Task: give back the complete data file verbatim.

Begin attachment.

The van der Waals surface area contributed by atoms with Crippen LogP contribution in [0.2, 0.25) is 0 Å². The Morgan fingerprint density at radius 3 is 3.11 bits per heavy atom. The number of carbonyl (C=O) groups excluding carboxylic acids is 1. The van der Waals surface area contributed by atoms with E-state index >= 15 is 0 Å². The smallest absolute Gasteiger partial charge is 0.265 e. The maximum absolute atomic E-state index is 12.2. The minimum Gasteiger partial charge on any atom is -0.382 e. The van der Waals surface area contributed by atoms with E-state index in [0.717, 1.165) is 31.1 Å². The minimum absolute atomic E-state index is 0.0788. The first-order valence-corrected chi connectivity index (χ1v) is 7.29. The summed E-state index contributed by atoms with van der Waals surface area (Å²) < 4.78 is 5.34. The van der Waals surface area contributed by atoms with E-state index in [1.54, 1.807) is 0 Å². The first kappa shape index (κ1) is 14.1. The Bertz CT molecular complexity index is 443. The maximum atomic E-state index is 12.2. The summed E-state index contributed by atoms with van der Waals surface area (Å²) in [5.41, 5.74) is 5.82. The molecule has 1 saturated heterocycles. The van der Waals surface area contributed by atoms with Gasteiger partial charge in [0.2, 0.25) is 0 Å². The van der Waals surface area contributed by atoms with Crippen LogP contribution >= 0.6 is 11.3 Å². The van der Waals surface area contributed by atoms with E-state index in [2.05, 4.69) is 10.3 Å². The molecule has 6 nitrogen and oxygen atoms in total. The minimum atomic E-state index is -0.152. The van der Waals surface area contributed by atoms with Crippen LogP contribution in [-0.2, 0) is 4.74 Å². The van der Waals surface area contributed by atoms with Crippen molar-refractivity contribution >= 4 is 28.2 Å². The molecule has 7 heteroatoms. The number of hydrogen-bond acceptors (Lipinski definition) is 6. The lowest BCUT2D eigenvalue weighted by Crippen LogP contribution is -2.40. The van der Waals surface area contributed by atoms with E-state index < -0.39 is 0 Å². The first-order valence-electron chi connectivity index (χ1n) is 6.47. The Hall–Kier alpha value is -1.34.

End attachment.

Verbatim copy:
The van der Waals surface area contributed by atoms with Crippen LogP contribution in [0.2, 0.25) is 0 Å². The Morgan fingerprint density at radius 3 is 3.11 bits per heavy atom. The number of carbonyl (C=O) groups excluding carboxylic acids is 1. The van der Waals surface area contributed by atoms with E-state index >= 15 is 0 Å². The smallest absolute Gasteiger partial charge is 0.265 e. The maximum absolute atomic E-state index is 12.2. The minimum Gasteiger partial charge on any atom is -0.382 e. The van der Waals surface area contributed by atoms with E-state index in [0.717, 1.165) is 31.1 Å². The minimum absolute atomic E-state index is 0.0788. The first-order valence-corrected chi connectivity index (χ1v) is 7.29. The summed E-state index contributed by atoms with van der Waals surface area (Å²) < 4.78 is 5.34. The van der Waals surface area contributed by atoms with E-state index in [1.54, 1.807) is 0 Å². The first kappa shape index (κ1) is 14.1. The Bertz CT molecular complexity index is 443. The maximum atomic E-state index is 12.2. The summed E-state index contributed by atoms with van der Waals surface area (Å²) in [5.41, 5.74) is 5.82. The molecule has 1 saturated heterocycles. The van der Waals surface area contributed by atoms with Gasteiger partial charge in [0.2, 0.25) is 0 Å². The van der Waals surface area contributed by atoms with Crippen LogP contribution >= 0.6 is 11.3 Å². The van der Waals surface area contributed by atoms with E-state index in [2.05, 4.69) is 10.3 Å². The molecule has 6 nitrogen and oxygen atoms in total. The minimum atomic E-state index is -0.152. The van der Waals surface area contributed by atoms with Crippen LogP contribution in [-0.2, 0) is 4.74 Å². The van der Waals surface area contributed by atoms with Crippen molar-refractivity contribution >= 4 is 28.2 Å². The molecule has 7 heteroatoms. The number of hydrogen-bond acceptors (Lipinski definition) is 6. The lowest BCUT2D eigenvalue weighted by Crippen LogP contribution is -2.40. The van der Waals surface area contributed by atoms with E-state index < -0.39 is 0 Å². The first-order valence-electron chi connectivity index (χ1n) is 6.47. The Hall–Kier alpha value is -1.34.